Libertarian Tim Perman, who won 5 percent of the vote in the primary, is also on the ballot.

Incumbent Sonntag, bidding for a third four-year term, is under attack from a Republican who challenges Sonntag’s credentials and record.

Dick McEntee, a business consultant who lives in University Place, was a late entry into the race after no Republican signed up during filing week in July. He came out swinging in recent weeks.

McEntee says Sonntag has hidden the fact that he lacks a college degree and that he was able to become a "certified government finance officer" without taking a rigorous exam.

McEntee estimates that as much as 9 percent of the state’s $20 billion, two-year budget is wasted and says the $37 million in mishandled money that Sonntag’s auditors discovered last year is puny. He also says Sonntag has failed to push for permission from the Legislature to analyze the performance of state agencies, not just their handling of cash.

Sonntag, known in Olympia for his fondness for weightlifting and rock ‘n’ roll, says he has demonstrated his commitment to efficient and open government during his eight years as state auditor and 20 years as an elected clerk and auditor in Pierce County.

Sonntag, who won his second term in 1996 with 64 percent of the vote, says he has strengthened the state employee whistleblower program by expanding the rights and protections of government workers who report improper activities.

He has been lobbying the Legislature for approval of a so-called Alliance for Accountability, a citizen panel that would evaluate how state government provides services. He says voter approval last year of Initiative 695, which slashed taxes and required public approval of future tax and fee increases, shows that voters believe their voices are not being heard in Olympia.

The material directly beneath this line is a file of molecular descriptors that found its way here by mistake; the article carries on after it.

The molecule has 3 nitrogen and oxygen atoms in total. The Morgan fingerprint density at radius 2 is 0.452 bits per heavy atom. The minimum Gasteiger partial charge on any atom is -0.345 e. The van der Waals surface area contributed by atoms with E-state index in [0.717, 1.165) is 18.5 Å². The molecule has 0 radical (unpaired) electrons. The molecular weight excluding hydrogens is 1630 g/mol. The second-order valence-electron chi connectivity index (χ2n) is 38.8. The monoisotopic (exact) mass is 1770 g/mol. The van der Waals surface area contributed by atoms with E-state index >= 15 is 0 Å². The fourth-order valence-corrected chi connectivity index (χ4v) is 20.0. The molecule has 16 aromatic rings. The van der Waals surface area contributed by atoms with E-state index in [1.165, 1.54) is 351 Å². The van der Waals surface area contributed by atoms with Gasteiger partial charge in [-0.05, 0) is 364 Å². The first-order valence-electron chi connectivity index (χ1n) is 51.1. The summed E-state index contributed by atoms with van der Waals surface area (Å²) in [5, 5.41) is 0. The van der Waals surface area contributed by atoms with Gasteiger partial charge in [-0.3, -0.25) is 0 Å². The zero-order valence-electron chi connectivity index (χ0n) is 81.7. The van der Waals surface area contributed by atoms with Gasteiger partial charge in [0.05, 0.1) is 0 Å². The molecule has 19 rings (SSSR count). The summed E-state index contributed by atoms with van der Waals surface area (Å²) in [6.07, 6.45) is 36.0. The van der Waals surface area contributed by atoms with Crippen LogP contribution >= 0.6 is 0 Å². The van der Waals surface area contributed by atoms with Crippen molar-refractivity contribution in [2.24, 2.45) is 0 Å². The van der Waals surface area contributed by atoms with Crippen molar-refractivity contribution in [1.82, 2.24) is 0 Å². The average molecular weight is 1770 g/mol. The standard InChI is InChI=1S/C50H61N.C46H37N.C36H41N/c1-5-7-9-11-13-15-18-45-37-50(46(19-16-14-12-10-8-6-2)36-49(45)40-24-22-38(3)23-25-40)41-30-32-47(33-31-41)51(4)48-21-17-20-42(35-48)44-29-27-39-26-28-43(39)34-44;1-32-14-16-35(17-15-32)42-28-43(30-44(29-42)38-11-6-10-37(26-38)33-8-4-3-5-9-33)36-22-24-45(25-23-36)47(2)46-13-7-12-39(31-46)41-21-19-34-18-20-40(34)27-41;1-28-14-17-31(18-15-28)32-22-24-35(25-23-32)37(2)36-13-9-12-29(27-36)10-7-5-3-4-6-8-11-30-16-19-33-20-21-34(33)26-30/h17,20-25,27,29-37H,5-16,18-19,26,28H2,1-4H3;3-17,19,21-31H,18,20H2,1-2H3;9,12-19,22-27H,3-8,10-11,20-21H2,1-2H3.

Sonntag says he also is lobbying to strengthen the state Open Meetings Act.

Libertarian Chris Caputo, a former Microsoft software developer who got 6 percent of the vote in the primary, says he would save taxpayers’ money by making more government services available online.

Owen, another rock ‘n’ roller who plays in a band, is favored over Republican challenger Mike Elliott of Rainier and Libertarian Ruth Bennett of Seattle.

Owen, a conservative Democrat, is seeking a second term to a low-profile post that has two primary responsibilities: presiding over the Senate during the few months a year when the Legislature is in session, and serving as the state’s acting chief executive whenever the governor is out of the state.

The job is rarely in the limelight even though it is a heartbeat away from the governor’s office, a point driven home following the death of Missouri Gov. Mel Carnahan.

Owen has spent much of the rest of the time promoting his longtime advocacy of encouraging children to avoid drugs, alcohol and violence. He also has been pushing to boost international trade and economic development.

Like Owen, Elliott says he would use the office to promote his own pet causes: tax reform, support for school vouchers and opening car-pool lanes during off-peak hours. Elliott, a retired Army helicopter pilot and Gulf War veteran, is an electrician serving his second term as mayor of Rainier.

Bennett, a Seattle travel agent, says she would push to abolish the lieutenant governor’s office, which she says is little more than a part-time job and a waste of taxpayers’ money. She also criticizes Owen for using his office to oppose the 1998 voter-approved initiative that authorized the use of marijuana for medicinal purposes.

Copyright ©2000 Associated Press. All rights reserved. This material may not be published, broadcast, rewritten, or redistributed.